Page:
Proposal to change school’s opening hours ‘requires serious consultation’

Education Minister Evarist Bartolo admits white paper proposing changes to school’s opening hours ‘won’t be an easy decision’

A planned white paper proposing changes to school’s opening hours would require serious and wide consultation among all stakeholders.

Addressing a public consultation meeting entitled ‘a government that listens’, Education Minister Evarist Bartolo admitted that such a discussion will not be easy.

“There are many factors in play such as what time should childcare centres open or how it will affect work hours. Would it help address the problem of traffic congestion? Should there be other proposals? It is for this reason that we are launching the white paper and see what proposals can be studied,” Bartolo said.

In his opening comments, Bartolo said only 450 youths, out of 7,000 who were neither in employment nor in education, agreed to take part in training or education programmes. A further 160 youths agreed to take part against a promise of receiving a financial contribution.

Highlighting the importance of education as a tool to give dignity, Bartolo said the budgetary allocation for education increased from €231 million in 2013 to €281 million in 2015.

Referring to the Alternative Learning Programme, Bartolo said the course has served to provide several youths with renewed interest in education.

“These are youths who are all the time put down, either by their families or at school. Some of them had not attended secondary school for three years. With all the shortcomings the programme might have, we are learning with them how to improve the ALP courses,” Bartolo said. “ALP is not a dustbin or a scrap yard for children whom the education system has failed. It is about a learning programme making use of alternative tools of education.”

The ALP courses, targeting socially vulnerable youths, were first implemented during the 2013-2014 scholastic year. Speaking proudly of the youths who went further and attended summer courses, Bartolo said a number of them were now attending courses at MCAST.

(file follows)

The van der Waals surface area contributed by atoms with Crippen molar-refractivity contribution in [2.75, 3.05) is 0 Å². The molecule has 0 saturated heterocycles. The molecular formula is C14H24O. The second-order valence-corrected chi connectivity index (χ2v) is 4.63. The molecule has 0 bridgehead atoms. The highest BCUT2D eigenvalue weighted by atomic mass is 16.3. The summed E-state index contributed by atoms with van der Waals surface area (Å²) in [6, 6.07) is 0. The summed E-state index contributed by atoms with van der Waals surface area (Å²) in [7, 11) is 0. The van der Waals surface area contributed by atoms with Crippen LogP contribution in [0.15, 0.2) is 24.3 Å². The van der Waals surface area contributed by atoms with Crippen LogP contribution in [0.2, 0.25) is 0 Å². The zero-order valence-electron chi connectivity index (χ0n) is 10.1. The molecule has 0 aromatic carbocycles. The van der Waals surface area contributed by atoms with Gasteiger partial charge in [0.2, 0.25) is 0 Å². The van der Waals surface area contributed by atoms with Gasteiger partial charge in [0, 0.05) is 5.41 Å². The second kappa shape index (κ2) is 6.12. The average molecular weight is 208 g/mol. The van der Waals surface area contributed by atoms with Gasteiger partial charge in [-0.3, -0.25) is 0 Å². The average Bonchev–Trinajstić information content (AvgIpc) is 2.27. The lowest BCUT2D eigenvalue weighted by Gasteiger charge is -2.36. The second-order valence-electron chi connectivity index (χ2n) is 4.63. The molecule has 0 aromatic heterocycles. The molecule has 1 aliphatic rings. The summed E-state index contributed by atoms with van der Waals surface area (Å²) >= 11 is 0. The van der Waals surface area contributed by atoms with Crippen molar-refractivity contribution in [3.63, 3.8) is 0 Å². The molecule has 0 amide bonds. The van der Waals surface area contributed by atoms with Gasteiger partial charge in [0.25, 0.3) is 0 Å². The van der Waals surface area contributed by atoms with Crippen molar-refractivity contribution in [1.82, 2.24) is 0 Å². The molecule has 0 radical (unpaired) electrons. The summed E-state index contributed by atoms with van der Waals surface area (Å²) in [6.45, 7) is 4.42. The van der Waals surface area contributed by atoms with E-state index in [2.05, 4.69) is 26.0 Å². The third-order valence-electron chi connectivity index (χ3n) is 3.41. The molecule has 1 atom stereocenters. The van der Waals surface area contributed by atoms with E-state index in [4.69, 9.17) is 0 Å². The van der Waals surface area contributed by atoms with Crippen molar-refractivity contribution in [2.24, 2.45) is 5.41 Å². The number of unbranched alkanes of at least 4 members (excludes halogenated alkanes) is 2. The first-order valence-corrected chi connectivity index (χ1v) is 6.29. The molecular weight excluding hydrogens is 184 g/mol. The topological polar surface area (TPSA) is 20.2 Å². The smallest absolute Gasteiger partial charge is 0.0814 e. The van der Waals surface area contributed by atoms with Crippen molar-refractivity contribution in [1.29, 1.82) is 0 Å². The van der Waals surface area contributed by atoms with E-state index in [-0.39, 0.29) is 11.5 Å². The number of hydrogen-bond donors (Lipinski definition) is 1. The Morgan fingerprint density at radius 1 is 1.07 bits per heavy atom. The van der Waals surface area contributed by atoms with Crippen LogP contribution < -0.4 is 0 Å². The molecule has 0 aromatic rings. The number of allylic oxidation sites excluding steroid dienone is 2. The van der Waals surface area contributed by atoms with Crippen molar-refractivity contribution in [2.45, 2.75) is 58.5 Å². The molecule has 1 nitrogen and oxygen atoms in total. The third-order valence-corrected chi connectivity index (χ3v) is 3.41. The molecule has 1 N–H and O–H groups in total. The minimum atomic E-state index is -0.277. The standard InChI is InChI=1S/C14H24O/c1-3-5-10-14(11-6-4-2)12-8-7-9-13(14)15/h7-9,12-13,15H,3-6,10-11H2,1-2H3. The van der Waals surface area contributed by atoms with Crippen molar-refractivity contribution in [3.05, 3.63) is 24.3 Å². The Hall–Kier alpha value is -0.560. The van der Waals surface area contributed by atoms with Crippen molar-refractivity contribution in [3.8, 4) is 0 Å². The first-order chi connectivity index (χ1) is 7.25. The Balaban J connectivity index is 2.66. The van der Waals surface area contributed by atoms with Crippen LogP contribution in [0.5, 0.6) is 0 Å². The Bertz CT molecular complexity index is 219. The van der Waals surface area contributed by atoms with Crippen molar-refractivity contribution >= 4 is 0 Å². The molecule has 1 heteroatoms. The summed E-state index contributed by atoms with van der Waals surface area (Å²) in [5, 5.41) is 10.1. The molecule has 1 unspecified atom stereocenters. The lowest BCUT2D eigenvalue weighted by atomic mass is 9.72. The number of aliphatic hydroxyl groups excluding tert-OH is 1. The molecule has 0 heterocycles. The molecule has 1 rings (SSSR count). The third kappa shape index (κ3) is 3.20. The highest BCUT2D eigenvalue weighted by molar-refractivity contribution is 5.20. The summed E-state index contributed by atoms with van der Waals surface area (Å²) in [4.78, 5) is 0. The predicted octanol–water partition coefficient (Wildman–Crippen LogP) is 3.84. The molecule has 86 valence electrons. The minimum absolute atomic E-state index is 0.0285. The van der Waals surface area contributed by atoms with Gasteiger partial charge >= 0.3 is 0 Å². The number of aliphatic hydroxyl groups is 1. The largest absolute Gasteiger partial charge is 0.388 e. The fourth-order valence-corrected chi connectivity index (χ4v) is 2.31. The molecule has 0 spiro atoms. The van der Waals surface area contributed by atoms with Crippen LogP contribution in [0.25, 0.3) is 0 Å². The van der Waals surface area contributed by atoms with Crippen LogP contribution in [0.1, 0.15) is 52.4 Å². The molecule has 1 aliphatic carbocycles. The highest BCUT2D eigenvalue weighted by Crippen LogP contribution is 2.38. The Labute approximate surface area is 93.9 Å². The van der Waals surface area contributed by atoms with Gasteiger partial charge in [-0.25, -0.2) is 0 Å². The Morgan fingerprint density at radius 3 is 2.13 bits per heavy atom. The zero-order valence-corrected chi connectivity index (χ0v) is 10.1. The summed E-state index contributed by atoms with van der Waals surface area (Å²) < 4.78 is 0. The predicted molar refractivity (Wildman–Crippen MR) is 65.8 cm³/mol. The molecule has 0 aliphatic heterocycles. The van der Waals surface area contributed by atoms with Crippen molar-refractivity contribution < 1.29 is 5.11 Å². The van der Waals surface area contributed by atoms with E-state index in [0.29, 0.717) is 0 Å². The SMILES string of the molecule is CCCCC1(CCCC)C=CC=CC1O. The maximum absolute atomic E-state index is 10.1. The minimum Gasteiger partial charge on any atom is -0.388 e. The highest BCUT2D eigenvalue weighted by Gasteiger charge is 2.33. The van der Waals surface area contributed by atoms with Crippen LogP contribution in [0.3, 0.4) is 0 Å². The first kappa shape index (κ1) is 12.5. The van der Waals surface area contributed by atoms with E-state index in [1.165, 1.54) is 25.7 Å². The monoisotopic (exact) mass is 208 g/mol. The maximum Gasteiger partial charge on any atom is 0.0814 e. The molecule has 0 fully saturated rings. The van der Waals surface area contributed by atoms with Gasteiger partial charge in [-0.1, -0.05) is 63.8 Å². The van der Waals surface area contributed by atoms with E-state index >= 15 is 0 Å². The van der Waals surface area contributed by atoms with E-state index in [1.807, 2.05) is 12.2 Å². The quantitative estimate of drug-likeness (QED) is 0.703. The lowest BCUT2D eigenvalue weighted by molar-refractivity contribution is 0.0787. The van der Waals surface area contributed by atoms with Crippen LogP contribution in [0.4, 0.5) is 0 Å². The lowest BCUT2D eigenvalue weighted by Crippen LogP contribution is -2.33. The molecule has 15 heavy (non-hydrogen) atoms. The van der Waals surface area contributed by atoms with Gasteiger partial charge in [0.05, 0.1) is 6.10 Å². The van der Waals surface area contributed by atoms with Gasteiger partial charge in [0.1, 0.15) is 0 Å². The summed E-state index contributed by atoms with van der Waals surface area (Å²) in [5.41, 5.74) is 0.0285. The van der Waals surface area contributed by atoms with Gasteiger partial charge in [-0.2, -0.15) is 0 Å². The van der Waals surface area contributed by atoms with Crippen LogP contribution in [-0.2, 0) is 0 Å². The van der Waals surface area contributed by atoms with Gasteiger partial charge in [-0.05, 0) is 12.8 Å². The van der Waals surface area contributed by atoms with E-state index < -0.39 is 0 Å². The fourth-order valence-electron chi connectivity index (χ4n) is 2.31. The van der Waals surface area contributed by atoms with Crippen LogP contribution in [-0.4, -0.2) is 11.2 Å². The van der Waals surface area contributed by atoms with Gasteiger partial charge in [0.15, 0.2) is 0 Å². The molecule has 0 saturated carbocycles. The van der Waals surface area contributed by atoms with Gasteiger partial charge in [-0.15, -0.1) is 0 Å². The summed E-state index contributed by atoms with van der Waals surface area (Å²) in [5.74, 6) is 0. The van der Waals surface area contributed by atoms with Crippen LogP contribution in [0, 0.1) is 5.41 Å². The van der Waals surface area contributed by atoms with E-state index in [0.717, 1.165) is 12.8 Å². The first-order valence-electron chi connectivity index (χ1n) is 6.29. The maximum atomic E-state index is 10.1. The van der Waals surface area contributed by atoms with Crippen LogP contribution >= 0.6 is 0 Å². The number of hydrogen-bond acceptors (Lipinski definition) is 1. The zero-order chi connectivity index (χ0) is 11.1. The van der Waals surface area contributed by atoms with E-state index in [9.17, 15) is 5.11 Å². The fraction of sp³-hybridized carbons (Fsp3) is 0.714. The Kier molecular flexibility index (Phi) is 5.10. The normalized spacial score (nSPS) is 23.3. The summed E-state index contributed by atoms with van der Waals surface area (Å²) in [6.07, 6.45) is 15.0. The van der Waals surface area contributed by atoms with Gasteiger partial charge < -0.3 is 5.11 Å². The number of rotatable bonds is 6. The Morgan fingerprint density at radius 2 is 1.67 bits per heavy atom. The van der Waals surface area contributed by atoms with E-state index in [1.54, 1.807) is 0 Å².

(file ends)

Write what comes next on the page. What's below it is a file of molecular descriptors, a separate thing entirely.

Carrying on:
Asked for his reactions on how the co-education system was faring, Bartolo said the only group who didn’t notice any difference were the students themselves. Jokingly, he added that he hoped the new system would help female students “talk some sense into the boys”.

A student studying sciences welcomed a measure to increase traineeships, pointing out that students studying sciences find it extremely difficult to find training.

Government identifies lands for prospective motorsports track

The government has already identified a number of lands that will be submitted to MEPA for studies in connection with the proposed construction of a motorsports track.

According to parliamentary secretary for sports Chris Agius, the government will study the options to see which piece of land will be best suited to host a track.

Among a long list of measures targeting sports, Agius said works at the Birzebbugia waterpolo pitch will soon be finalised while works have started on the locality’s football pitch.

A 7.5% income tax rate applicable to footballers will be extended to waterpolo players. An expression of interest will soon be issued for the construction of a motorsports track. The government also plans on attracting further yachting races of international interest.

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